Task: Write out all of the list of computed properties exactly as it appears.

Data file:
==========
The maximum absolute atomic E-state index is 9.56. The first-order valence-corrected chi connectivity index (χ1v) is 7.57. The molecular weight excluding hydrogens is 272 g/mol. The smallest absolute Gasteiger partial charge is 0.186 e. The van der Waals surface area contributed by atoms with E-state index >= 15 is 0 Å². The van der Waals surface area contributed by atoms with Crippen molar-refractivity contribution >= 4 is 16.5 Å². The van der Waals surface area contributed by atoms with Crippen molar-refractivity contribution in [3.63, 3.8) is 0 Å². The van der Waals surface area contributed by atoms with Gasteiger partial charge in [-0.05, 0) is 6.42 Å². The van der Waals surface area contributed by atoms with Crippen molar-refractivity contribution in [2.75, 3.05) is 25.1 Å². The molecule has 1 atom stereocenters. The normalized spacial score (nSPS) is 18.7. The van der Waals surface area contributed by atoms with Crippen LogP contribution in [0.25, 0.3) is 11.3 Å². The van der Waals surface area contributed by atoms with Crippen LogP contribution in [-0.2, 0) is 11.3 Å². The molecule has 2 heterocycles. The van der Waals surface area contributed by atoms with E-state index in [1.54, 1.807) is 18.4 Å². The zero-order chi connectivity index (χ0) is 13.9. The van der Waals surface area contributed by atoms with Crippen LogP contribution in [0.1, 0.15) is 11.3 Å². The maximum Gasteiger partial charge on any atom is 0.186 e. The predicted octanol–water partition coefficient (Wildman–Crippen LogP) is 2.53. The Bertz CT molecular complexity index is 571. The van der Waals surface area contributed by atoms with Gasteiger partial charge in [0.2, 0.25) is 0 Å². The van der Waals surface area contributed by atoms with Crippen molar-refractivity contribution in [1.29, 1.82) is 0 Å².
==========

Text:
The maximum absolute atomic E-state index is 9.56. The first-order valence-corrected chi connectivity index (χ1v) is 7.57. The molecular weight excluding hydrogens is 272 g/mol. The smallest absolute Gasteiger partial charge is 0.186 e. The van der Waals surface area contributed by atoms with E-state index >= 15 is 0 Å². The van der Waals surface area contributed by atoms with Crippen molar-refractivity contribution >= 4 is 16.5 Å². The van der Waals surface area contributed by atoms with Crippen molar-refractivity contribution in [3.63, 3.8) is 0 Å². The van der Waals surface area contributed by atoms with Gasteiger partial charge in [-0.05, 0) is 6.42 Å². The van der Waals surface area contributed by atoms with Crippen molar-refractivity contribution in [2.75, 3.05) is 25.1 Å². The molecule has 1 atom stereocenters. The normalized spacial score (nSPS) is 18.7. The van der Waals surface area contributed by atoms with Crippen LogP contribution in [0.25, 0.3) is 11.3 Å². The van der Waals surface area contributed by atoms with Crippen LogP contribution in [-0.2, 0) is 11.3 Å². The molecule has 2 heterocycles. The van der Waals surface area contributed by atoms with E-state index in [1.54, 1.807) is 18.4 Å². The zero-order chi connectivity index (χ0) is 13.9. The van der Waals surface area contributed by atoms with Crippen LogP contribution in [0.1, 0.15) is 11.3 Å². The maximum Gasteiger partial charge on any atom is 0.186 e. The predicted octanol–water partition coefficient (Wildman–Crippen LogP) is 2.53. The Bertz CT molecular complexity index is 571. The van der Waals surface area contributed by atoms with Gasteiger partial charge in [0.2, 0.25) is 0 Å². The van der Waals surface area contributed by atoms with Crippen molar-refractivity contribution in [1.29, 1.82) is 0 Å².